Hebron, 14 February 2012-- The Legal Clinic of Hebron University, in partnership with the Faculty of Sharia and the Human Rights and Democracy Media Center (SHAMS), held a seminar entitled "Death Penalty between International Law and Islamic Law". Three presentations were delivered at the seminar.
Dr. Mutaz Qafisheh, Professor of International Law and HU Legal Clinic Director, addressed the issue of capital punishment in the international law of human rights. Dr. Qafisheh said that the practice proved that death penalty is useless as it does not lead to the reduction of crimes in the countries in which it applies. He called upon the Palestinian legislator and authorities to abolish that penalty. He recommended that Palestine becomes a party to the Second Protocol of the International Covenant on Civil and Political Rights that requires State Parties to abolish that capital punishment, notably as the said Protocol is open for ratification and accession by State Parties to any of the UN specialized agencies; that becomes possible after the admission of Palestine into the membership of UNESCO in October 2011.
Dr. Mohannad Estaty, Professor of Islamic Judiciary at Hebron University, tackled the question of death penalty in Islamic Law, introducing the various types of punishments in that law. The purpose of penalty in Islam, stressed Dr. Etaty, is to protect the society and to preserve the rights of victims. In addition, the crimes that are punishable by death come within the scope of the most serious crimes enshrined in the international human rights standards, such as murder, armed robbery, and genocide. He mentioned that even penalties of these crimes are applicable only in exceptional cases; because the process of proving such crimes is difficult and the conditions of their execution cannot be normally realized. He referred to the concepts of pardon and repentance as means to avoid executions.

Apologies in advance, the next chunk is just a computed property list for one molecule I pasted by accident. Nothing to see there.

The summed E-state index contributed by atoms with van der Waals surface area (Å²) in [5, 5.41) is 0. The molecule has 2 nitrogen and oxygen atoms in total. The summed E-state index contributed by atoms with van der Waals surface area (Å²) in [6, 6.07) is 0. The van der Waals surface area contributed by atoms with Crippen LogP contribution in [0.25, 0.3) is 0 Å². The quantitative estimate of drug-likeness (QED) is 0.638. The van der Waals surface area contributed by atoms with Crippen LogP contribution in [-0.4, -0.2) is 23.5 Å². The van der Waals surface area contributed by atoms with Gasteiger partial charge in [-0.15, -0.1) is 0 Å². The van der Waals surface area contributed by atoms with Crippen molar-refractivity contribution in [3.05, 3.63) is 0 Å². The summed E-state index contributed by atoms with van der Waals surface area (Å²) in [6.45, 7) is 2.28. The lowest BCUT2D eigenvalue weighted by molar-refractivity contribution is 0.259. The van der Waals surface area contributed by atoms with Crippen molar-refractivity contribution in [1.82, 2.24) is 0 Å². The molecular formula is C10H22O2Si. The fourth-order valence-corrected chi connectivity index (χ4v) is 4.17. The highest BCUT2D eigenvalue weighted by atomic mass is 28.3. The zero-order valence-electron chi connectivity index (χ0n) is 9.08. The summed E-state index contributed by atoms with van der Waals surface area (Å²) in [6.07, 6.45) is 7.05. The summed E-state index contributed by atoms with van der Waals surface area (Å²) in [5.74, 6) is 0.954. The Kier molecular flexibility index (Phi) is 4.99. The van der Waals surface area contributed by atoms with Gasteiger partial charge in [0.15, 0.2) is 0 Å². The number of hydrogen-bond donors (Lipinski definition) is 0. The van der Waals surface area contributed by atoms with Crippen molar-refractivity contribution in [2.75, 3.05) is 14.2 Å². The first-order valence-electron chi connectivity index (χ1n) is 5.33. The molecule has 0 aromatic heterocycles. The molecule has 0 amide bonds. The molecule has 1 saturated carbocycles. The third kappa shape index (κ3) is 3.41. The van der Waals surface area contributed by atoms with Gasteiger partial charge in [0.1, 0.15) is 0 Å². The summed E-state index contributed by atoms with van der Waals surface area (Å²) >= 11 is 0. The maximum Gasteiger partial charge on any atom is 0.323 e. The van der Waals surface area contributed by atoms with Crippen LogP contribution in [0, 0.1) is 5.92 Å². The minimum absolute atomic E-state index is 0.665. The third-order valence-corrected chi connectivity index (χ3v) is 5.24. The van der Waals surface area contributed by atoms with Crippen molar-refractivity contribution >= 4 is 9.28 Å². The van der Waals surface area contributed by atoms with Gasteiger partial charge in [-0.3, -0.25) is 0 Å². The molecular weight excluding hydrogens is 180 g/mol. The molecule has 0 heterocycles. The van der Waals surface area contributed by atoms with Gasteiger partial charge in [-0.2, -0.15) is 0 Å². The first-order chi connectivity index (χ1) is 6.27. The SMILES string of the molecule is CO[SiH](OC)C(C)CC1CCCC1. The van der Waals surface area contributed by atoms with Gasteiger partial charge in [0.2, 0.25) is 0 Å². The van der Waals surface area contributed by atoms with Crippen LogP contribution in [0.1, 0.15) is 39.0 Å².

In his last presentation, advocate Fareed Atrash, Director of the Palestinian Independent Commission of Human Rights office in the southern West Bank, touched upon Death Penalty in the Palestinian Legal and Judicial Systems. He said that the applicable law uses the death penalty accessibly. The law should, therefore, be amended either by reducing the number of crimes punishable by death or by, preferably, abolishing that penalty at once. Practically, most cases of death penalty are exercised based upon political considerations by security courts or in reaction to popular/emotional demands. He concluded that, fortunately, the new draft Palestinian Penal Code has not included death penalty in any of its provisions, implying that there would be no death penalty in Palestine anymore in the future.
About 150 individuals attended the seminar, including law students, Islamic law students, professors and lawyers. Many questions were raised after the presentations by the participants and an interesting discussion has followed.
The seminar was moderated by Dr. Omar Rahal, Director of SHAMS.